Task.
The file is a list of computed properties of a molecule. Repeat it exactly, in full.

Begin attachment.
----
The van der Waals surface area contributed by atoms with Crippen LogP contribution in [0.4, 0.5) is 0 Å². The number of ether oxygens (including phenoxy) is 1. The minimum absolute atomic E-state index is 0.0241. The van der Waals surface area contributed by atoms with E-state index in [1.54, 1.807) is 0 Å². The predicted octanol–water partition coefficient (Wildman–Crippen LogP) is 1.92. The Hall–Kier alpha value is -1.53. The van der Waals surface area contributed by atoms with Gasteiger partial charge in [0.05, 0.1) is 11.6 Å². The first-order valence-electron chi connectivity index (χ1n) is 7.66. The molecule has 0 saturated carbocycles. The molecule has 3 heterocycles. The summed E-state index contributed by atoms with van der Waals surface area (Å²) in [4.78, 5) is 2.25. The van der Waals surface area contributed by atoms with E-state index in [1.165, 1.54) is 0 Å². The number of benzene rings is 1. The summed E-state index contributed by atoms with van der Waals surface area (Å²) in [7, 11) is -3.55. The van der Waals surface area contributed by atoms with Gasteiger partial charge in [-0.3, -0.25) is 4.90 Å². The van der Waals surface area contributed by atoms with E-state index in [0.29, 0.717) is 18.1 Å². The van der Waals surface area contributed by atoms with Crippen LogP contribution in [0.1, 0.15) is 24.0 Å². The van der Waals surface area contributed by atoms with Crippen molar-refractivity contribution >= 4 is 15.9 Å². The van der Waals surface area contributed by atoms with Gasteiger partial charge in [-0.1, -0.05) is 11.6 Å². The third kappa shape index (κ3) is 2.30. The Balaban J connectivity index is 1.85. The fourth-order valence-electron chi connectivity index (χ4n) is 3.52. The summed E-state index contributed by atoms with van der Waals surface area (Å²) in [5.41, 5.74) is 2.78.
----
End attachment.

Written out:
The van der Waals surface area contributed by atoms with Crippen LogP contribution in [0.4, 0.5) is 0 Å². The number of ether oxygens (including phenoxy) is 1. The minimum absolute atomic E-state index is 0.0241. The van der Waals surface area contributed by atoms with E-state index in [1.54, 1.807) is 0 Å². The predicted octanol–water partition coefficient (Wildman–Crippen LogP) is 1.92. The Hall–Kier alpha value is -1.53. The van der Waals surface area contributed by atoms with Gasteiger partial charge in [0.05, 0.1) is 11.6 Å². The first-order valence-electron chi connectivity index (χ1n) is 7.66. The molecule has 0 saturated carbocycles. The molecule has 3 heterocycles. The summed E-state index contributed by atoms with van der Waals surface area (Å²) in [4.78, 5) is 2.25. The van der Waals surface area contributed by atoms with E-state index in [1.165, 1.54) is 0 Å². The number of benzene rings is 1. The summed E-state index contributed by atoms with van der Waals surface area (Å²) in [7, 11) is -3.55. The van der Waals surface area contributed by atoms with Gasteiger partial charge in [-0.3, -0.25) is 4.90 Å². The van der Waals surface area contributed by atoms with E-state index in [0.29, 0.717) is 18.1 Å². The van der Waals surface area contributed by atoms with Crippen LogP contribution in [0.1, 0.15) is 24.0 Å². The van der Waals surface area contributed by atoms with Crippen molar-refractivity contribution >= 4 is 15.9 Å². The van der Waals surface area contributed by atoms with Gasteiger partial charge in [-0.1, -0.05) is 11.6 Å². The third kappa shape index (κ3) is 2.30. The Balaban J connectivity index is 1.85. The fourth-order valence-electron chi connectivity index (χ4n) is 3.52. The summed E-state index contributed by atoms with van der Waals surface area (Å²) in [5.41, 5.74) is 2.78.